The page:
Britain's leading private university ‘becoming a mouthpiece for fossil-fuel industry’

Exclusive: The University of Buckingham has appointed an anti-windfarm campaigner to set up a new energy institute

Britain’s leading private university risks becoming a propaganda machine for the fossil fuel industry after it appointed a well-known anti-windfarm campaigner to set up a new energy institute, academics have warned.

The University of Buckingham, which already has links to former Chancellor Lord Lawson’s climate-sceptic lobby group, the Global Warming Foundation (GWF), has raised further concerns about its academic neutrality by hiring John Constable to head the new unit.

Dr Constable is best known for his report in 2013 which concluded that adopting renewable energy would see the population “begin to step back towards the condition of ‘laborious poverty’ [that is] characteristic of the pre-coal era”. The Government dismissed his report as “a manifesto for locking the British economy into excessive reliance on imported gas”.

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John Constable is a well-known anti-windfarm campaigner

Naomi Oreskes, professor of the history of science at Harvard University, told The Independent: “Having a doubt-monger like this heading an academic institute is a terrifying and depressing thing.”

Dr Constable is director of the Renewable Energy Foundation (REF), a charity that claims to be “promoting sustainable development for the benefit of the public by means of energy conservation and the use of renewable energy” – but which critics say is a front for climate scepticism.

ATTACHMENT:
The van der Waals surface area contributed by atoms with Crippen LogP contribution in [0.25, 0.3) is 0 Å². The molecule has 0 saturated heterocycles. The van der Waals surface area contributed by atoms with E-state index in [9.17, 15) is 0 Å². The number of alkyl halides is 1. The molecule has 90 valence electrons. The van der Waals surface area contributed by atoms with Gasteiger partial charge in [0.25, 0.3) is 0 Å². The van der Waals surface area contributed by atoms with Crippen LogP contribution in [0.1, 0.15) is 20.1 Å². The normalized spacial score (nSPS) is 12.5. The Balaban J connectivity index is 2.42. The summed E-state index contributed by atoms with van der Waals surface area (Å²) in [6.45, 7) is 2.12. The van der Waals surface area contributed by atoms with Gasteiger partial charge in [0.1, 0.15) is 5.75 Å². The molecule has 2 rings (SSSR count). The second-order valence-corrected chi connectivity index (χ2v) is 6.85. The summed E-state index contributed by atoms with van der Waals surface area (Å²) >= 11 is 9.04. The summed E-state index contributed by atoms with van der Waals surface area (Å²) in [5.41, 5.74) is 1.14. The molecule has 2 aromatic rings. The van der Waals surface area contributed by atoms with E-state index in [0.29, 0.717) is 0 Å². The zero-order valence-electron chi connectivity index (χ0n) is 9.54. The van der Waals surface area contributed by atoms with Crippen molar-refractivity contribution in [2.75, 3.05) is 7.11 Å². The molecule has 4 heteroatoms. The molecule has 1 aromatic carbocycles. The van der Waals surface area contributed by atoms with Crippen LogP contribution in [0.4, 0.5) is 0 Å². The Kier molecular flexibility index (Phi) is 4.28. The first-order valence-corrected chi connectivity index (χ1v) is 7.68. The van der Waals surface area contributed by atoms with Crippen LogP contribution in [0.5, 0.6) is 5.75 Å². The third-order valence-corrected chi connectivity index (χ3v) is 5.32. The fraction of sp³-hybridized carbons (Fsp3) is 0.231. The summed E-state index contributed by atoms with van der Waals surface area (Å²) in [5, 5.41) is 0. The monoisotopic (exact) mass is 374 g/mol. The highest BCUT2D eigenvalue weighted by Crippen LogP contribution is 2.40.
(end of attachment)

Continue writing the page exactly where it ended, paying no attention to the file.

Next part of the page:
The REF, which insists it is independent, has never revealed the sources of its funding despite repeated allegations that it is financed by fossil fuel interests. “I suspect that Buckingham’s new energy institute will mainly churn out propaganda against renewable energy, rather than carry out robust academic research,” said Bob Ward, director of policy at the London School of Economics’ Grantham Institute.

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The University of Buckingham is the only independent university in the UK with a Royal Charter, and probably the smallest with just around 1000 students (Corbis)

“John Constable is a campaigner and has a track record of making exaggerated claims about the costs and impacts of policies to promote onshore windfarms.

“If Buckingham wants to be taken seriously, it will need to be transparent about its funding, publish papers in peer-reviewed journals and take part in academic conferences,” Mr Ward added.

 

Greenpeace UK chief scientist Doug Parr added: “If Buckingham’s new energy institute has an approach to energy at all similar to REF’s approach to renewable energy, then I fear for their students.”

Professor Myles Allen, of the University of Oxford, criticised institutions such as the University of Buckingham and GWF for “spending so much time hunting for reasons not to worry about climate change at all that they have little energy left for a serious discussion about what to do about it”.

Last night Dr Constable dismissed concerns about the independence of the new unit – to be called the Buckingham Energy Institute (BEI) – as “groundless” and said he would disclose all its funders when it launches formally.